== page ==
Google’s latest Android usage figures represent both good and bad news for the Mountain View company.
On the one hand, Jelly Bean has at last broken that magical 50% barrier, the majority of devices at last using the (just) up-to-date system.
On the flip side, a worrying 26% are still stuck on Android Gingerbread.
That’s more than a quarter of Google’s vast global installed base using an OS that’s almost three years old.
The idea of any iPhone still packing iOS 4 is frankly laughable.
This nagging number represents a selection of users who cannot and do not get the latest Google services and can’t access the best new third-party apps.
The users may be happy, but Google and its wider developer community is losing out on vast sums of cash by these people not being up-to-date.
If it wasn’t evident before, it’s now perfectly clear that Android KitKat can’t come soon enough.
The revelation that it’ll work on older devices with as little as 512MB of RAM shows that Google is serious, perhaps even desperate, to get this last quarter onto newer software.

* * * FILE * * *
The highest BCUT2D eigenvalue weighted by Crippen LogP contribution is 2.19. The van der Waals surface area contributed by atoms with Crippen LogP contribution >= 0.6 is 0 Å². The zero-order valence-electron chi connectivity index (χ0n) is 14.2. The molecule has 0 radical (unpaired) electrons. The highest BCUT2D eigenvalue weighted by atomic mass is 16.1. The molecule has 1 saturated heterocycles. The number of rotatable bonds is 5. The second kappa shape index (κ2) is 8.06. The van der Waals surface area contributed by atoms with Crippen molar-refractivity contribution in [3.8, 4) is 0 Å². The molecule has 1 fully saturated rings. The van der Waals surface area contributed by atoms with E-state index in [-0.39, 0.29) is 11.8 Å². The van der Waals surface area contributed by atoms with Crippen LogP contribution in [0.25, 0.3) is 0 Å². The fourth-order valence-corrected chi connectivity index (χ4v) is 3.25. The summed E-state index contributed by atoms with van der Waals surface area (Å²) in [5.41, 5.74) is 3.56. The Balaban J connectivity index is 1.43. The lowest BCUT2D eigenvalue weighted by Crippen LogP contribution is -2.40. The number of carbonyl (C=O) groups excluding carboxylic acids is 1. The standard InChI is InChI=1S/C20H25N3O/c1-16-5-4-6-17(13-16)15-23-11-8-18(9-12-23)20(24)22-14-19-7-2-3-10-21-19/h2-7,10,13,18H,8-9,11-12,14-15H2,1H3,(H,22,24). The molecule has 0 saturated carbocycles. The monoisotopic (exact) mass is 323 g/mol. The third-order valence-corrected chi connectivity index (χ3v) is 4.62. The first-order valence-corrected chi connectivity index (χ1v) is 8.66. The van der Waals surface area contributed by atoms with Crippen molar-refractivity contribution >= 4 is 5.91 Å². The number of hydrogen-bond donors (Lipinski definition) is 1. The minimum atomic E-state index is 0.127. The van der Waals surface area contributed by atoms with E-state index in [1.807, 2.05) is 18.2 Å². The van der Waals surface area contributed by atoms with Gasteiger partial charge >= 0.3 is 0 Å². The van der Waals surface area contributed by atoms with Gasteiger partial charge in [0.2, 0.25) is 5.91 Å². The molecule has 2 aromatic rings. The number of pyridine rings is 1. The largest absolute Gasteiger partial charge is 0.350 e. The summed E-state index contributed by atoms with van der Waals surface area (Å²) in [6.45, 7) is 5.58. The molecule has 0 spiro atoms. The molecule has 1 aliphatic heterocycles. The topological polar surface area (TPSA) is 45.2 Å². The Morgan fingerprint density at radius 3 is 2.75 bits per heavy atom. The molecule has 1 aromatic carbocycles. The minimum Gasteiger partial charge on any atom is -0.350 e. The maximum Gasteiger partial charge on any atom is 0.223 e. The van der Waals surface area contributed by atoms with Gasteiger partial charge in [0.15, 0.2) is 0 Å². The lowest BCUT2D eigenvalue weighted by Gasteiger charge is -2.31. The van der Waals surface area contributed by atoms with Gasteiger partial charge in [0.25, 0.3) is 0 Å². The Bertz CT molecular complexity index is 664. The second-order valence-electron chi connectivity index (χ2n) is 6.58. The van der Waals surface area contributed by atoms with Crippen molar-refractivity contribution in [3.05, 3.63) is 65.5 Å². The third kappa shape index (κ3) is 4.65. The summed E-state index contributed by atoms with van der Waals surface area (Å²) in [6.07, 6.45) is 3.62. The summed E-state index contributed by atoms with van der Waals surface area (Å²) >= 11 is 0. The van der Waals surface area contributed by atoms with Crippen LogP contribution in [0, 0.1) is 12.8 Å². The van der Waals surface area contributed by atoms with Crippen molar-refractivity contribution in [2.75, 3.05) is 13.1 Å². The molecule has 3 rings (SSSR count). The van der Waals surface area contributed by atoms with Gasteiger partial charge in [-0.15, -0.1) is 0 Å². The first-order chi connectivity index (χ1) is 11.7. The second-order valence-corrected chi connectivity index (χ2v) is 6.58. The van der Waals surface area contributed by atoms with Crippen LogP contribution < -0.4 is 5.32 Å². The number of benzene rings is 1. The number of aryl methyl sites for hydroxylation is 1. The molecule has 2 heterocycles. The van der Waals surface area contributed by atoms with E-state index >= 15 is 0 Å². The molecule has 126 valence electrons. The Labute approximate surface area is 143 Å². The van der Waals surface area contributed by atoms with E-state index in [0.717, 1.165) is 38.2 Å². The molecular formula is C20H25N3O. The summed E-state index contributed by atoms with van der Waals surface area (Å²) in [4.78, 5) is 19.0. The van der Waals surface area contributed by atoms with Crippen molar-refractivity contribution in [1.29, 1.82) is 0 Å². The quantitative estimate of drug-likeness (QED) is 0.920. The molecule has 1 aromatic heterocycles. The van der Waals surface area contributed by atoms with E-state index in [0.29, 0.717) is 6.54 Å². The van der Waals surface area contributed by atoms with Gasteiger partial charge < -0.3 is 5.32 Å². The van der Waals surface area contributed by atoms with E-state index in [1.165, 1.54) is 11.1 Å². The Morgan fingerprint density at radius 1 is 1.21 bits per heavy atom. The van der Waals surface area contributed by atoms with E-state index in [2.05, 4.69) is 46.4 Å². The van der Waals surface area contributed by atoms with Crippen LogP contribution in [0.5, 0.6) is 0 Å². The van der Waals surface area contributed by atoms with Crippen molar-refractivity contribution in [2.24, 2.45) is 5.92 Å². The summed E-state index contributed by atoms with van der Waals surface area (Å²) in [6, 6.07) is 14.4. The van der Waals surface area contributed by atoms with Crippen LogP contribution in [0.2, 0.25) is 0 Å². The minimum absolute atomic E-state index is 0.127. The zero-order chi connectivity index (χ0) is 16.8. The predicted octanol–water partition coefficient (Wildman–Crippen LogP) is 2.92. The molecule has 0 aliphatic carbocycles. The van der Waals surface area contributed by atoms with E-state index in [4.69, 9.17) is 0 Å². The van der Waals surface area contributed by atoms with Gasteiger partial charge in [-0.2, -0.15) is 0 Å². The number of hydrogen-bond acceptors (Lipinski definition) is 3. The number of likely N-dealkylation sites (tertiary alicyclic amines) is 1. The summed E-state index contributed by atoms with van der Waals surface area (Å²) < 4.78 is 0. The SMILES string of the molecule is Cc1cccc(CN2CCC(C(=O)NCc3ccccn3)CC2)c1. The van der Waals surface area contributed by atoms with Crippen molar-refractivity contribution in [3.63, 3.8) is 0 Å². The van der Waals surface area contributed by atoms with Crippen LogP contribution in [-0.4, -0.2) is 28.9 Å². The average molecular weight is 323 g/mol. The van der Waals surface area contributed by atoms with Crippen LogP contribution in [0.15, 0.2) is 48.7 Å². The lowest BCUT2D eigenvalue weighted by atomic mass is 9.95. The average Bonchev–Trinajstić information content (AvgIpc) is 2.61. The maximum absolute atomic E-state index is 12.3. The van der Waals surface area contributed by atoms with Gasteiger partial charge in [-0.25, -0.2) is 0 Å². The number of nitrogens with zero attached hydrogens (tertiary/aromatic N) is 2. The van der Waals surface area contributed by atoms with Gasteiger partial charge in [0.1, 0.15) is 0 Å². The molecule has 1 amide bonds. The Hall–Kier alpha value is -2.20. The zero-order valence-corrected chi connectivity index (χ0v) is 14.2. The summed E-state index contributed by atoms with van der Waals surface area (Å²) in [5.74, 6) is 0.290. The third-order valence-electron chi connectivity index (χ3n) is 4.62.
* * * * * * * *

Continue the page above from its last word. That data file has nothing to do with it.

By doing so, it’ll be able to offer the likes of Google Now, an improved Android photo editor and a whole heap of updated native apps.
That means more users exposed to Google services, hence more ad dollars.
Likewise, third-party devs will be desperate to see KitKat succeed, so they can serve ads or cream cash from a large number of untapped users.
Of course, the issue, as discussed before, is the manufacturers. They’ll want KitKat on new kit, but not old handsets.
It’ll undermine the sale of newer devices in 2014, something the likes of HTC will be keen to avoid when it’s hovering so close to going under.
It all means that while we could see KitKat dominate quicker than Jelly Bean, it’s unlikely we’ll see that headline Gingerbread figure move much in the next year or so.
The only way it is likely to change is through users upgrading their hardware, rather than running a software update.
Going all out to make KitKat a success is to be lauded.
However, it’s hard to imagine Google will be able to get the OS on more than 50% of its devices within the next year.
If it does, it’ll have delivered qualified success. But the days of it matching the speed with which Apple users adopt a new version of iOS are a long way into the future.